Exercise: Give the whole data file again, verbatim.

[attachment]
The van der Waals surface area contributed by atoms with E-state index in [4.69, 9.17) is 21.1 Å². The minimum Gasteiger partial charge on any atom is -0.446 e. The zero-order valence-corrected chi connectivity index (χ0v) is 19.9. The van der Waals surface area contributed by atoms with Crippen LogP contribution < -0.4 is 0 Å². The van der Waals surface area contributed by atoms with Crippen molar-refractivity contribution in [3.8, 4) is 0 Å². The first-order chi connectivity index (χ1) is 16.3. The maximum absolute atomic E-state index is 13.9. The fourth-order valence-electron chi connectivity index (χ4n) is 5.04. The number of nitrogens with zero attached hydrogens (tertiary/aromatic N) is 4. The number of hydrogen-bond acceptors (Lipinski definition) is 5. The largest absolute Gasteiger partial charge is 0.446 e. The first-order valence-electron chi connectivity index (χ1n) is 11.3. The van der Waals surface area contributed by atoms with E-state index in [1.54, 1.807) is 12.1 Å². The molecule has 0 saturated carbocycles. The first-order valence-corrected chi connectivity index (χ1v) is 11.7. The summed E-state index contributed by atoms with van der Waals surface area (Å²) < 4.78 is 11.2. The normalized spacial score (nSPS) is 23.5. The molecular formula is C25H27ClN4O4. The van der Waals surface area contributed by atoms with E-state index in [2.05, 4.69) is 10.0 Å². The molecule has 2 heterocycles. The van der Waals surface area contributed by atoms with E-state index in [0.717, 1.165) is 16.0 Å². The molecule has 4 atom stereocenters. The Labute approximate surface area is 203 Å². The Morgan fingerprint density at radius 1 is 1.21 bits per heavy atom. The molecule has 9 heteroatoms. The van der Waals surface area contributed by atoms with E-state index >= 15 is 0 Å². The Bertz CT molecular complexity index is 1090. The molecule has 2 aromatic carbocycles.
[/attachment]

The van der Waals surface area contributed by atoms with E-state index in [4.69, 9.17) is 21.1 Å². The minimum Gasteiger partial charge on any atom is -0.446 e. The zero-order valence-corrected chi connectivity index (χ0v) is 19.9. The van der Waals surface area contributed by atoms with Crippen LogP contribution < -0.4 is 0 Å². The van der Waals surface area contributed by atoms with Crippen molar-refractivity contribution in [3.8, 4) is 0 Å². The first-order chi connectivity index (χ1) is 16.3. The maximum absolute atomic E-state index is 13.9. The fourth-order valence-electron chi connectivity index (χ4n) is 5.04. The number of nitrogens with zero attached hydrogens (tertiary/aromatic N) is 4. The number of hydrogen-bond acceptors (Lipinski definition) is 5. The largest absolute Gasteiger partial charge is 0.446 e. The first-order valence-electron chi connectivity index (χ1n) is 11.3. The van der Waals surface area contributed by atoms with E-state index in [1.54, 1.807) is 12.1 Å². The molecule has 0 saturated carbocycles. The first-order valence-corrected chi connectivity index (χ1v) is 11.7. The summed E-state index contributed by atoms with van der Waals surface area (Å²) < 4.78 is 11.2. The normalized spacial score (nSPS) is 23.5. The molecular formula is C25H27ClN4O4. The van der Waals surface area contributed by atoms with E-state index in [2.05, 4.69) is 10.0 Å². The molecule has 2 heterocycles. The van der Waals surface area contributed by atoms with E-state index in [0.717, 1.165) is 16.0 Å². The molecule has 4 atom stereocenters. The Labute approximate surface area is 203 Å². The Morgan fingerprint density at radius 1 is 1.21 bits per heavy atom. The molecule has 9 heteroatoms. The van der Waals surface area contributed by atoms with E-state index >= 15 is 0 Å². The Bertz CT molecular complexity index is 1090. The molecule has 2 aromatic carbocycles.